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VMware vSphere  is the Universal Application Platform of choice for deployment of all kinds of applications – from end-user virtual desktops to very large databases, machine learning systems and in-memory data management systems. vSphere 6.7  became generally available in April 2018. This article describes a set of use cases and a demonstration for a new feature in vSphere 6.7 related to GPU use in virtual machines.

The techniques described here were tested at VMware and at customer sites where they are deployed today. The new vSphere 6.7 feature that we focus on here allows the user to suspend a virtual machine workload that is NVIDIA Grid vGPU enabled on a host server for some period of time and then allows the same virtual machine to be resumed from that point at a later time. This enables the use of the virtualized GPU in different contexts, for completely different applications from machine learning to graphics processing, over time. An example of this would be using a set of GPUs for graphics acceleration on virtual desktop VMs during regular work hours and then using the same GPUs for machine learning  virtual machines in the evening and night time hours.

Background 

A GPU (Graphics Processing Unit) is a programmable logic chip (processor) that was initially designed for high performance graphics on personal computers. GPUs were initially built in order to render images, animations and video for computer graphics. High-end GPUs have thousands of processor cores compared to traditional CPUs that have tens of cores. GPUs be used for speeding up massively parallel mathematical operations and processing. For that last reason, they have become very popular in the fields of machine learning and deep learning.

Enterprise Uses of GPUs

Virtual Desktops

NVIDIA, in collaboration with VMware, has helped move advanced graphics functionality from the individual workstation to the data center, making immersive 3D graphics available to remote users via virtual desktops. This solution enables users with the most demanding graphics needs, such as 3D engineering applications, to take advantage of the superior computing, storage, and networking power of the data center while freeing them from the limitations of the physical workstation. It also provides enterprises much better control over where their sensitive intellectual property is getting worked on, by keeping it in the datacenter instead on employees’ personal devices.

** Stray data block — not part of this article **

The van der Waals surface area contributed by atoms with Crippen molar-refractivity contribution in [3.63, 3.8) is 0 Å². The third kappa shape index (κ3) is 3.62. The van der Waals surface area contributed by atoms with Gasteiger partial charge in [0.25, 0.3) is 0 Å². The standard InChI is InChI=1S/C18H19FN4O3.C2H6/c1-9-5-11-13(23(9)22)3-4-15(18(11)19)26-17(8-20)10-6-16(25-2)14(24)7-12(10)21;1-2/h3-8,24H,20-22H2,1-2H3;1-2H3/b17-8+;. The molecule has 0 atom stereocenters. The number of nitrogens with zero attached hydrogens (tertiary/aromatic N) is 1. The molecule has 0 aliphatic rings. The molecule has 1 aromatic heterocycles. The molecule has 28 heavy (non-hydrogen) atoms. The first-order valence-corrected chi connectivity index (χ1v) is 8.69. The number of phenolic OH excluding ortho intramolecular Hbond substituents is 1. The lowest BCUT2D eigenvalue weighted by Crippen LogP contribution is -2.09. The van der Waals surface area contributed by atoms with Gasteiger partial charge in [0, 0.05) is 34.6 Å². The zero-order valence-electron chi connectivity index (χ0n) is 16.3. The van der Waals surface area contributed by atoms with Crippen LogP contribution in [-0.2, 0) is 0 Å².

General Purpose GPUs (GPGPUs)

A general-purpose GPU (GPGPU) is a graphics processing unit (GPU) that performs non-specialized calculations that would typically be conducted by the CPU (central processing unit).  Some application areas include facial recognition in images, medical diagnosis in MRIs, robotics, automobile safety, and text and speech recognition. The use of GPUs for handling massive floating-point computation that can be parallelized on many cores is a strong trend in the high performance computing (HPC) virtualization and cloud area, particularly for accelerating deep learning workloads.

GPU Support in vSphere

vSphere Virtualization has been in the forefront of infrastructure optimization and sharing for traditional CPU based workloads. The use of GPUs in virtual machines has been supported since vSphere 5.5, through VMware vSphere’s DirectPath I/O technology, while NVIDIA GRID vGPUTM has been enabled since vSphere 6.0.

GPUs can be deployed on vSphere in two separate modes, each of which has its uses:

DirectPath I/O Pass-through -supported since vSphere 5.5

In this mode of using virtualized GPUs, the host is configured to have one or more GPUs in a DirectPath I/O pass-through mode. When using this method, only one virtual machine can use a GPU device at any one time. A virtual machine can have more than one GPU in pass-through mode. The GPUs work in this mode provided that the correct drivers exist at the virtual machine’s operating system level.

NVIDIA GRID vGPU™ Mode

The NVIDIA GRID vGPU enables multiple virtual machines to share a single physical NVIDIA GPU. To operate, NVIDIA GRID hypervisor driver is required in ESXi in the form of a vSphere Installation Bundle (VIB) and a guest Operating System driver at the virtual machine level for Windows or Linux VMs.